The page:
Jun 292015
 
Barbancourt 15

Photo courtesy of The Whisky Exchange

Rumaniacs Review 005 | 0405

The forerunner of the still excellent fifteen year old rhum made in Haiti to this day, this one was generated in the 1970s, and it’s a pretty good rhum even after a remove of so many years.  Pot still 43%, about 15,000 bottles were issued according to The Sage, while The Whisky Exchange says 20,000…doesn’t matter, they’re rare as hen’s teeth these days anyway.  I think the recipe they used then is a little different than the current iteration of the 15, but not by much.  Note also the similarity of the box to today’s edition.

Nose: Oddly thin and discombobulated. Spicy, not too much. Nuts, caramel, port infused pipe tobacco, black grapes, some zest. Gets easier as you keep at it, rewards some patience and savouring.

Palate: Light bodied yet not anorexically thin, thank God (hate those). Some beef and biceps kept under velvet sleeves – 43% is great here.  Not quite a molasses background, but some – caramel, vanilla, toffee, crushed walnuts, ice cream without enough cream. Black grapes continue, red guavas, some anise and fennel and black tea (without sugar).  A shade too thin, really – still, you can’t fault the fact that it’s delicious.

Finish: Medium short, unremarkable.  Nothing more than the aforementioned spices and toffee to report. Goes down nicely, and at least it doesn’t hate you.

Thoughts: Amazing how consistent this is in quality to the current 15 year old, which I quite liked. Still, tasted after the >25 Year Old Veronelli, you can sense the difference. Surprised this was/is a cane juice product — has elements that hearken more to molasses, but what do I know?  A pretty good all-round rhum in all times, in all worlds.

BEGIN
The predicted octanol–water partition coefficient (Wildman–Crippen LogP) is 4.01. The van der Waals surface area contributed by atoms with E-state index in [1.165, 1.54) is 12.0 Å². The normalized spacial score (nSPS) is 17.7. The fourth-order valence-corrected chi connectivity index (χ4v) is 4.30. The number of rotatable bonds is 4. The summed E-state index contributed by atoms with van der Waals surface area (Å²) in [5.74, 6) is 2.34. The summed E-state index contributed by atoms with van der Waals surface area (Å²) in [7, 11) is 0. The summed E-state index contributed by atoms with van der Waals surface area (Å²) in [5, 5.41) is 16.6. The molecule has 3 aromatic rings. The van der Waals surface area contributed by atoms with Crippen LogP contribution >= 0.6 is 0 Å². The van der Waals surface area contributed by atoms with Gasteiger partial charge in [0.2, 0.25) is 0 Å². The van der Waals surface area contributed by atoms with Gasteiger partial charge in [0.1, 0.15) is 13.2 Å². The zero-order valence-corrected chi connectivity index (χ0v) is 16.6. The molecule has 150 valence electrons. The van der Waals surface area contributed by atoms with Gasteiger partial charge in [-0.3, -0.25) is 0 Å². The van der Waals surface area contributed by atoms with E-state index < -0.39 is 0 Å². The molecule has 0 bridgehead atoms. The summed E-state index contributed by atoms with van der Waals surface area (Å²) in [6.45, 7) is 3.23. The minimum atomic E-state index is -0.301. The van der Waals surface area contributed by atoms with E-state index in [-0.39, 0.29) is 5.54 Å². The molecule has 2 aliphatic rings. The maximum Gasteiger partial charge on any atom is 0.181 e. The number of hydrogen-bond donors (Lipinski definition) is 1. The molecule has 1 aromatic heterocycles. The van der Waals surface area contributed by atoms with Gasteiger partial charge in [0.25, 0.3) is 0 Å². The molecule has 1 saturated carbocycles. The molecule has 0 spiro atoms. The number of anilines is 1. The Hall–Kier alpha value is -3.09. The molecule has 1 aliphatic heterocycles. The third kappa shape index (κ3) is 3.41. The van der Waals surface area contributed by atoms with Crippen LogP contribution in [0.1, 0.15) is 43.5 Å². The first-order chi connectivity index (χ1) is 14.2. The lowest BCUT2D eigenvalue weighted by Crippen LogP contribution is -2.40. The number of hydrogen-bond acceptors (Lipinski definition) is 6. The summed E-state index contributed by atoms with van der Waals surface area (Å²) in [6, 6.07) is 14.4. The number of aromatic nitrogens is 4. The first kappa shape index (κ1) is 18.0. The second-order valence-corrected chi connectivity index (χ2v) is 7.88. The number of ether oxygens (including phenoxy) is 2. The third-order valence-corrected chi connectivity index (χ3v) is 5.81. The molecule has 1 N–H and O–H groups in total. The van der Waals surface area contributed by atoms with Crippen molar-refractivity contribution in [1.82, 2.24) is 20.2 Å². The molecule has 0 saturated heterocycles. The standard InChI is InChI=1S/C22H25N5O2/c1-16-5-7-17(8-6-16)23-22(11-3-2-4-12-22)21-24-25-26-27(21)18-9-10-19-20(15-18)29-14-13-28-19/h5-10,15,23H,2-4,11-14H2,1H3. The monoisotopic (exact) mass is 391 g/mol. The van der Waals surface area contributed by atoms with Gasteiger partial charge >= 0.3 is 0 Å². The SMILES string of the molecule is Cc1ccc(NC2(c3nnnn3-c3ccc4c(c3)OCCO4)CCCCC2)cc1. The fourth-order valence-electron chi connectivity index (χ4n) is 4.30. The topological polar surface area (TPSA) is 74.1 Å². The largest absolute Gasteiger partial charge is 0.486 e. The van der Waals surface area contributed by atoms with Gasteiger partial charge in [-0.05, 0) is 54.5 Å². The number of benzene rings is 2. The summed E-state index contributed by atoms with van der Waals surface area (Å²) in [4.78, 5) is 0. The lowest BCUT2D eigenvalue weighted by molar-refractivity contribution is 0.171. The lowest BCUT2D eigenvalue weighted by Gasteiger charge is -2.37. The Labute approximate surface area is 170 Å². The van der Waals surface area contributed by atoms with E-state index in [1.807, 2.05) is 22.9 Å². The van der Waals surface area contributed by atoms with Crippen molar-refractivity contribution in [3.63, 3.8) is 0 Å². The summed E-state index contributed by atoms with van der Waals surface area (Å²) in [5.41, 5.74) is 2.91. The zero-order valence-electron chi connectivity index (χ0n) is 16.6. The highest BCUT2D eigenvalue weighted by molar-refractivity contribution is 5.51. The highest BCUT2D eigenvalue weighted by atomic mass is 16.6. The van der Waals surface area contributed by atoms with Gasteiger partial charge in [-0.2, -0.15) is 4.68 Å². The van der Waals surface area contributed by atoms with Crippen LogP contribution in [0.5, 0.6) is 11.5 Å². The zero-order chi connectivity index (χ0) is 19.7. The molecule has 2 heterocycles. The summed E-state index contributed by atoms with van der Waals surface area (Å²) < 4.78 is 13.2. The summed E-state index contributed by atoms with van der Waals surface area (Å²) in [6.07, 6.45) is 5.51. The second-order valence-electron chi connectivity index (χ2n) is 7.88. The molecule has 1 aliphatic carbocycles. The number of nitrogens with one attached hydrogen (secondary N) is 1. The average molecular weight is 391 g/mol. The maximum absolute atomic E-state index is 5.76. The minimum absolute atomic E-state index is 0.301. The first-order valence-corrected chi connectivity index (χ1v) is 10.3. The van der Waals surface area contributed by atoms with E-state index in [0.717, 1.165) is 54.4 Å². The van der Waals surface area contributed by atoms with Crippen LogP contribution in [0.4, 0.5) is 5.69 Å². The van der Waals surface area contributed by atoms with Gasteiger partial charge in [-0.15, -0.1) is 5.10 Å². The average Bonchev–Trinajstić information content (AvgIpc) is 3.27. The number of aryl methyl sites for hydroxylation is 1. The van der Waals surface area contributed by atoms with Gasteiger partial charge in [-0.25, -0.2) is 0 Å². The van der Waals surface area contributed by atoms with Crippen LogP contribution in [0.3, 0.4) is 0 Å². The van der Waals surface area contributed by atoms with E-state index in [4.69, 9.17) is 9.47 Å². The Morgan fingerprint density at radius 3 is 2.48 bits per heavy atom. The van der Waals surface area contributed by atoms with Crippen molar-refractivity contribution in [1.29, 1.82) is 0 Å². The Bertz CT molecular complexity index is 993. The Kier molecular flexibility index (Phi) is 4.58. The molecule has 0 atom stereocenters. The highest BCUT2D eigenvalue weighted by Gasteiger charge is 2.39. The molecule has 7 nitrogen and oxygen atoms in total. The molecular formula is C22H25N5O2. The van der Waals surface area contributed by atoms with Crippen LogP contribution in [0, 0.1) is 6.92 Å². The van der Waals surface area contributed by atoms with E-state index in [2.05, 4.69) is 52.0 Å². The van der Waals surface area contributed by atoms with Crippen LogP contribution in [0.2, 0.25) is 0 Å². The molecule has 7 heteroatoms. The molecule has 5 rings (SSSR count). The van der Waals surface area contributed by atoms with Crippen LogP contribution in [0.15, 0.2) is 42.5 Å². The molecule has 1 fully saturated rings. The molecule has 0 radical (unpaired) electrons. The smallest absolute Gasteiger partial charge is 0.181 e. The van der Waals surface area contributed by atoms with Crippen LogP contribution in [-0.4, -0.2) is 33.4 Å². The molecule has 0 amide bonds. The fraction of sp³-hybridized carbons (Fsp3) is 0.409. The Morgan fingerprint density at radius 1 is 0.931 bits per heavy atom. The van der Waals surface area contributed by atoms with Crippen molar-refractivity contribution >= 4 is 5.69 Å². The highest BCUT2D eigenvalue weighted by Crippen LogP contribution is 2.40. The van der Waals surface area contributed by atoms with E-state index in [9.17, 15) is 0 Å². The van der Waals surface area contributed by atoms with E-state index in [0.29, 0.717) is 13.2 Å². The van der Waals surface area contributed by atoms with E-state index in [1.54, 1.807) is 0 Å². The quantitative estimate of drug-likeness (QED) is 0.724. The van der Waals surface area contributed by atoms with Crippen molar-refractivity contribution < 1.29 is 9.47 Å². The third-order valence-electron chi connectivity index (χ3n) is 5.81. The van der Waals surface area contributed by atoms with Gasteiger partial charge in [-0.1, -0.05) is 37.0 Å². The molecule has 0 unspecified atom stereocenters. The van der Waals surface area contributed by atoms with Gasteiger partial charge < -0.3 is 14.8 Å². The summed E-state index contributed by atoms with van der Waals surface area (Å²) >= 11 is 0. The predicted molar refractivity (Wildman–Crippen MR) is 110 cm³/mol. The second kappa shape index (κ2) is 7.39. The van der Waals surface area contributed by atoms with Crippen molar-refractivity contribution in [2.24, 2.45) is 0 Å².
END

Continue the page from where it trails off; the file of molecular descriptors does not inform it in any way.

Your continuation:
(83/100)

  • 90 + : exceptional
  • 85-89: excellent, special rums
  • 80-84: quite good
  • 75-79: better than average
  • 70-74: below average
  • < 70 : Avoid

Barbancourt 1970s 15 yr old

May 282015
 
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Photo shamelessly cribbed from Lo Spirito Dei Tempi

Rumaniacs Review 003 | 0403

A craft bottling from 1977, made by Luigi Veronelli of Milan, who had visited Haiti and was so impressed with the Big B, he was granted permission to take a few barrels.  Outturn 1196 bottles, 43%.  Note the age statement…greater than 25 years.  One can only sigh with envy.

Nowadays, fresh pressed cane juice is no longer used to make Barbancourt rums, but reduced syrup; and the old Charentaise still is gone, replaced by more modern apparatus.  This allows greater volume, but perhaps some of the older taste profile has been sacrificed, as this rum implies.

Nose: Rich, very warm, not quite spicy. Nuts, caramel, coconut shavings, black grapes.  Faint mint and hot tea. Excellent stuff.  Invites further nosing almost as of right.

Palate: Medium to light body.  Remarkably smooth, wish it had been a bit less thin. Fruity, of the just ripening, sharp kind – grapes, apples just sliced…wtf?  Let me check that again. Mmm…yes, it was as I said.  Also: the watery clarity of peeled cucumbers (no, really); more tea, some smoke, faint vanilla, toffee, nougat and caramel, but also well melded with more “standard” agricole flavours of grass, green tea.  Really goes down well.  Perhaps I was wrong, though…let’s try another sip.  Nope, still good.